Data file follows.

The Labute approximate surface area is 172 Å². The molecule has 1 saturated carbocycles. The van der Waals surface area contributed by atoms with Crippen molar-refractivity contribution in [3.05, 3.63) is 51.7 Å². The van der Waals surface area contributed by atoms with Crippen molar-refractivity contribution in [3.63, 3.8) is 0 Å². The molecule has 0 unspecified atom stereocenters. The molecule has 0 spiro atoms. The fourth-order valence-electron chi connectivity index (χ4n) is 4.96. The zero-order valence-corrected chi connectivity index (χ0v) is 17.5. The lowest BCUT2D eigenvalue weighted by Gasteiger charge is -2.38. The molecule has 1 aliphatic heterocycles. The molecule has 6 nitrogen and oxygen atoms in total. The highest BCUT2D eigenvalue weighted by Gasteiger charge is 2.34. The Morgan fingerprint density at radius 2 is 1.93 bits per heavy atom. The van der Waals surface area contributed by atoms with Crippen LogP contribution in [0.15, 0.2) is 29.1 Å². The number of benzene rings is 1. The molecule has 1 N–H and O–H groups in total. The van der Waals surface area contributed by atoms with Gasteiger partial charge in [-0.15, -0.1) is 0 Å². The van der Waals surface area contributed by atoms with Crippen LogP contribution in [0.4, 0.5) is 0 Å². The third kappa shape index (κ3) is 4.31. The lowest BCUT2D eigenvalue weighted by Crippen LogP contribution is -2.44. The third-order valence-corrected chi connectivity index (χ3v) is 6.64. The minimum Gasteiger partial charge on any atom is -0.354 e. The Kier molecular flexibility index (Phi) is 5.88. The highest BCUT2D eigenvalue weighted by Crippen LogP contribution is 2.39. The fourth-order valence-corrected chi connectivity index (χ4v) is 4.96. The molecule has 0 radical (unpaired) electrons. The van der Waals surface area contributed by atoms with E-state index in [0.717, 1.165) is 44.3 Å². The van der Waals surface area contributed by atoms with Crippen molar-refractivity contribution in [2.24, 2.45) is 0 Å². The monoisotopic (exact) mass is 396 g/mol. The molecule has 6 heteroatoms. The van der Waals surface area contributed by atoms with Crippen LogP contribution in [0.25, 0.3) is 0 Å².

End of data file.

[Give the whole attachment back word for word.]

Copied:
The Labute approximate surface area is 172 Å². The molecule has 1 saturated carbocycles. The van der Waals surface area contributed by atoms with Crippen molar-refractivity contribution in [3.05, 3.63) is 51.7 Å². The van der Waals surface area contributed by atoms with Crippen molar-refractivity contribution in [3.63, 3.8) is 0 Å². The molecule has 0 unspecified atom stereocenters. The molecule has 0 spiro atoms. The fourth-order valence-electron chi connectivity index (χ4n) is 4.96. The zero-order valence-corrected chi connectivity index (χ0v) is 17.5. The lowest BCUT2D eigenvalue weighted by Gasteiger charge is -2.38. The molecule has 1 aliphatic heterocycles. The molecule has 6 nitrogen and oxygen atoms in total. The highest BCUT2D eigenvalue weighted by Gasteiger charge is 2.34. The Morgan fingerprint density at radius 2 is 1.93 bits per heavy atom. The van der Waals surface area contributed by atoms with Crippen LogP contribution in [0.15, 0.2) is 29.1 Å². The number of benzene rings is 1. The molecule has 1 N–H and O–H groups in total. The van der Waals surface area contributed by atoms with Gasteiger partial charge in [-0.15, -0.1) is 0 Å². The van der Waals surface area contributed by atoms with Crippen LogP contribution in [0.4, 0.5) is 0 Å². The third kappa shape index (κ3) is 4.31. The lowest BCUT2D eigenvalue weighted by Crippen LogP contribution is -2.44. The third-order valence-corrected chi connectivity index (χ3v) is 6.64. The minimum Gasteiger partial charge on any atom is -0.354 e. The Kier molecular flexibility index (Phi) is 5.88. The highest BCUT2D eigenvalue weighted by Crippen LogP contribution is 2.39. The fourth-order valence-corrected chi connectivity index (χ4v) is 4.96. The molecule has 0 radical (unpaired) electrons. The van der Waals surface area contributed by atoms with E-state index in [0.717, 1.165) is 44.3 Å². The van der Waals surface area contributed by atoms with Crippen molar-refractivity contribution in [2.24, 2.45) is 0 Å². The monoisotopic (exact) mass is 396 g/mol. The molecule has 6 heteroatoms. The van der Waals surface area contributed by atoms with Crippen LogP contribution in [0.25, 0.3) is 0 Å².